Here's a photo of everything that comes in the package. The red filter would preserve night vision I guess and might be useable for light cured dental composites. The white diffuser spreads the beam out even wider. The filters fit tightly over the lamp housing.
Here's the battery pack and its nylon case. The battery is composed of five, larger-than-AA sized NiMH cells. As you can see the capacity is labeled as 6V, 4.5 AH. The connector is a polarized, locking molex-type. The quarter has been included for size comparison.
Here's the battery pack inside its case. My postal scale says it weighs 12.2 oz. It feels pretty heavy in your hand but not when it's hanging from your belt. There is no belt clip but you can slide a belt under a strap on the back of the battery pack. There is a horizontal strap that would allow putting the battery pack on a backpack strap. It also comes with a belt that would have to be used when wearing scrubs. I think it's silly that they included a belt instead of a belt clip. A belt clip would work on any pants, including scrubs. Wouldn't a belt clip be cheaper than a belt? Hmmmm.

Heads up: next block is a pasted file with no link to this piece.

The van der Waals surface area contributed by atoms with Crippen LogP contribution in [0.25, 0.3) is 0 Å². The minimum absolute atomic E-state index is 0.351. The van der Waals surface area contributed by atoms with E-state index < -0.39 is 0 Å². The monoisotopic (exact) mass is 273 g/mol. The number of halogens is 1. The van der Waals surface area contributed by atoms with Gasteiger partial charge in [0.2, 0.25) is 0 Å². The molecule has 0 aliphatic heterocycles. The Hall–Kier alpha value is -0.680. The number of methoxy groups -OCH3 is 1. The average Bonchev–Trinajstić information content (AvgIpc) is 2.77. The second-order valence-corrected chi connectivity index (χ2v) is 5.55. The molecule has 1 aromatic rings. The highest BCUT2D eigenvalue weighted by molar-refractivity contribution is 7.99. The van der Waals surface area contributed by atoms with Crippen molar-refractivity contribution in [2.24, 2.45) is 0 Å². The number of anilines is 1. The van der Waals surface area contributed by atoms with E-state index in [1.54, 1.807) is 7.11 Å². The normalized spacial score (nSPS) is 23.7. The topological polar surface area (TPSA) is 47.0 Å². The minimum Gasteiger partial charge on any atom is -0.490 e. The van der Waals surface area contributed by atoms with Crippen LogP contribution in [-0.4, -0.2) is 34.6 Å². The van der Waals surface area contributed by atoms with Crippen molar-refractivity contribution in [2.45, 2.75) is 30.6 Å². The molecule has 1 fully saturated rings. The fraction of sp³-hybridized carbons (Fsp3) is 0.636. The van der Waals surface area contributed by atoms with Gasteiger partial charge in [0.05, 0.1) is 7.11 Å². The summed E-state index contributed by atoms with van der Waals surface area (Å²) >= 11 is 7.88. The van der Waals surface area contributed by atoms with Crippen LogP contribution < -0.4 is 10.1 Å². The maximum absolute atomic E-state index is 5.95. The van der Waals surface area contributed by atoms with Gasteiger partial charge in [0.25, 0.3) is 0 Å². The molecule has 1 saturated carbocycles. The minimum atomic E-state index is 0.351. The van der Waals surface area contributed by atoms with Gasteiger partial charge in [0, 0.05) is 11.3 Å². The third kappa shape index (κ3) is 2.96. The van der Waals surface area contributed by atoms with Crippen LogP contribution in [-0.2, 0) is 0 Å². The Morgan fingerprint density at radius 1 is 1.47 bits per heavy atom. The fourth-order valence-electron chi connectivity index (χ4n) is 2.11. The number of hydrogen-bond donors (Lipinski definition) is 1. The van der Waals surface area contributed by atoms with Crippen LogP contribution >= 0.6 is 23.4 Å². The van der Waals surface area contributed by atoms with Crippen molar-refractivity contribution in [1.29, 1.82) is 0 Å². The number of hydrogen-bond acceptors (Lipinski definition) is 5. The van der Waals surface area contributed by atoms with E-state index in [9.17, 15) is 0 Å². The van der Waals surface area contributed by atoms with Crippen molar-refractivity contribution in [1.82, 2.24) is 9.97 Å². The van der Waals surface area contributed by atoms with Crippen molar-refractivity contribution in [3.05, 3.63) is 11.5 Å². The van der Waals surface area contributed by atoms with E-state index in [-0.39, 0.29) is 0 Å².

Here's the top of the lamp housing. The lamp housing, cable, and headband assembly weighs 3.5 oz. It's really light! The power switch has a rubber button that should keep out moisture. There is a rubber seal around the lens, and when you tilt the lamp housing it feels like there is a rubber seal on the pivot. There are three brightness settings selected by successively pushing the power button. A fourth setting flashes the lamp at about 2 Hz. Holding the button down for 2 seconds turns off the lamp. There three brightness settings are quite distinct.
The front of the lamp housing: Note the frosted look of the lens- fine for most applications, but not so good for dental use because it spreads the light out a little too much.
Here's the lamp housing rotated to its highest position.
Here's the lamp housing rotated to its lowest position. It's plenty far down for dental work or anything else you want to do.